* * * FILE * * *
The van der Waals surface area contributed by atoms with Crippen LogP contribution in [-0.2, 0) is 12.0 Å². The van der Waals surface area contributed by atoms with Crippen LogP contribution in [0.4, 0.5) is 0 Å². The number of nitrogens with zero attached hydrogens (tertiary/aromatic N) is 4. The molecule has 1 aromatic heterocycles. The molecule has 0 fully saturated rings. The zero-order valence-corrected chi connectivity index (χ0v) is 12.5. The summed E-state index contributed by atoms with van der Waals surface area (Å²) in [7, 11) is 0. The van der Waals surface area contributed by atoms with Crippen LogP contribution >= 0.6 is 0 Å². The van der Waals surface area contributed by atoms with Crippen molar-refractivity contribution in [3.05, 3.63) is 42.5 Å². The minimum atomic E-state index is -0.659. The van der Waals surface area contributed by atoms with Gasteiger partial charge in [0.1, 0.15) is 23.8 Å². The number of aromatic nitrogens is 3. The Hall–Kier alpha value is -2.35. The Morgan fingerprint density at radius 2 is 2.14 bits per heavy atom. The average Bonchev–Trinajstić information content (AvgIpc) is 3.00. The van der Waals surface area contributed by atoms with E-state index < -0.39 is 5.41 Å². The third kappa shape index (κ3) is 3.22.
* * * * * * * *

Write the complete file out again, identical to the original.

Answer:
The van der Waals surface area contributed by atoms with Crippen LogP contribution in [-0.2, 0) is 12.0 Å². The van der Waals surface area contributed by atoms with Crippen LogP contribution in [0.4, 0.5) is 0 Å². The number of nitrogens with zero attached hydrogens (tertiary/aromatic N) is 4. The molecule has 1 aromatic heterocycles. The molecule has 0 fully saturated rings. The zero-order valence-corrected chi connectivity index (χ0v) is 12.5. The summed E-state index contributed by atoms with van der Waals surface area (Å²) in [7, 11) is 0. The van der Waals surface area contributed by atoms with Crippen LogP contribution >= 0.6 is 0 Å². The van der Waals surface area contributed by atoms with Crippen molar-refractivity contribution in [3.05, 3.63) is 42.5 Å². The minimum atomic E-state index is -0.659. The van der Waals surface area contributed by atoms with Gasteiger partial charge in [0.1, 0.15) is 23.8 Å². The number of aromatic nitrogens is 3. The Hall–Kier alpha value is -2.35. The Morgan fingerprint density at radius 2 is 2.14 bits per heavy atom. The average Bonchev–Trinajstić information content (AvgIpc) is 3.00. The van der Waals surface area contributed by atoms with E-state index < -0.39 is 5.41 Å². The third kappa shape index (κ3) is 3.22.